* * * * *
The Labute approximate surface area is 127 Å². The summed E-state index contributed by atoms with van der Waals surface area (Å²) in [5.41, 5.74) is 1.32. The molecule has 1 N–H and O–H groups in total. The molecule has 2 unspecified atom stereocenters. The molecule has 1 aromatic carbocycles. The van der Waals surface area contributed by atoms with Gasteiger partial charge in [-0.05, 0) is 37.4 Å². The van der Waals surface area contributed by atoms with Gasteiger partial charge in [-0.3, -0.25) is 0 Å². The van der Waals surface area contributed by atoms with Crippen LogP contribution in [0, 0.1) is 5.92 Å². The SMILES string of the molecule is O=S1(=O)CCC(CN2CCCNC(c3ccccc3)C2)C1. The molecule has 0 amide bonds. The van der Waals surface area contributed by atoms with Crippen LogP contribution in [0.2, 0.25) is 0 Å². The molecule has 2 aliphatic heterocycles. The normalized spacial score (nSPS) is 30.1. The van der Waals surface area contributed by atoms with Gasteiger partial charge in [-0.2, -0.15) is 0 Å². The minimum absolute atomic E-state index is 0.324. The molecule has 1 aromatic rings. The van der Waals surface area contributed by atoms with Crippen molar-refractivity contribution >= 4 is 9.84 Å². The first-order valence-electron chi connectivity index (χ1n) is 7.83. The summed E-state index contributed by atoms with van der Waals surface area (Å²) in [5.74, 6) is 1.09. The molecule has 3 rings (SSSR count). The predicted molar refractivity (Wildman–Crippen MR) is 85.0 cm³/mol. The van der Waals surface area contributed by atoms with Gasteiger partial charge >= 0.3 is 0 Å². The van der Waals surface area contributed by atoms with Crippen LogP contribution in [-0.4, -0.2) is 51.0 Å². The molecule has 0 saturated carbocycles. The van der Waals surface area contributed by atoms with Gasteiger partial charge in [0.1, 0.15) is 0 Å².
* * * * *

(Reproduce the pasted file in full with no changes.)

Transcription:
The Labute approximate surface area is 127 Å². The summed E-state index contributed by atoms with van der Waals surface area (Å²) in [5.41, 5.74) is 1.32. The molecule has 1 N–H and O–H groups in total. The molecule has 2 unspecified atom stereocenters. The molecule has 1 aromatic carbocycles. The van der Waals surface area contributed by atoms with Gasteiger partial charge in [-0.05, 0) is 37.4 Å². The van der Waals surface area contributed by atoms with Gasteiger partial charge in [-0.3, -0.25) is 0 Å². The van der Waals surface area contributed by atoms with Crippen LogP contribution in [0, 0.1) is 5.92 Å². The SMILES string of the molecule is O=S1(=O)CCC(CN2CCCNC(c3ccccc3)C2)C1. The molecule has 0 amide bonds. The van der Waals surface area contributed by atoms with Crippen LogP contribution in [0.2, 0.25) is 0 Å². The molecule has 2 aliphatic heterocycles. The normalized spacial score (nSPS) is 30.1. The van der Waals surface area contributed by atoms with Gasteiger partial charge in [-0.2, -0.15) is 0 Å². The minimum absolute atomic E-state index is 0.324. The molecule has 1 aromatic rings. The van der Waals surface area contributed by atoms with Crippen molar-refractivity contribution >= 4 is 9.84 Å². The first-order valence-electron chi connectivity index (χ1n) is 7.83. The summed E-state index contributed by atoms with van der Waals surface area (Å²) in [5.74, 6) is 1.09. The molecule has 3 rings (SSSR count). The predicted molar refractivity (Wildman–Crippen MR) is 85.0 cm³/mol. The van der Waals surface area contributed by atoms with Gasteiger partial charge >= 0.3 is 0 Å². The van der Waals surface area contributed by atoms with Crippen LogP contribution in [-0.4, -0.2) is 51.0 Å². The molecule has 0 saturated carbocycles. The van der Waals surface area contributed by atoms with Gasteiger partial charge in [0.1, 0.15) is 0 Å².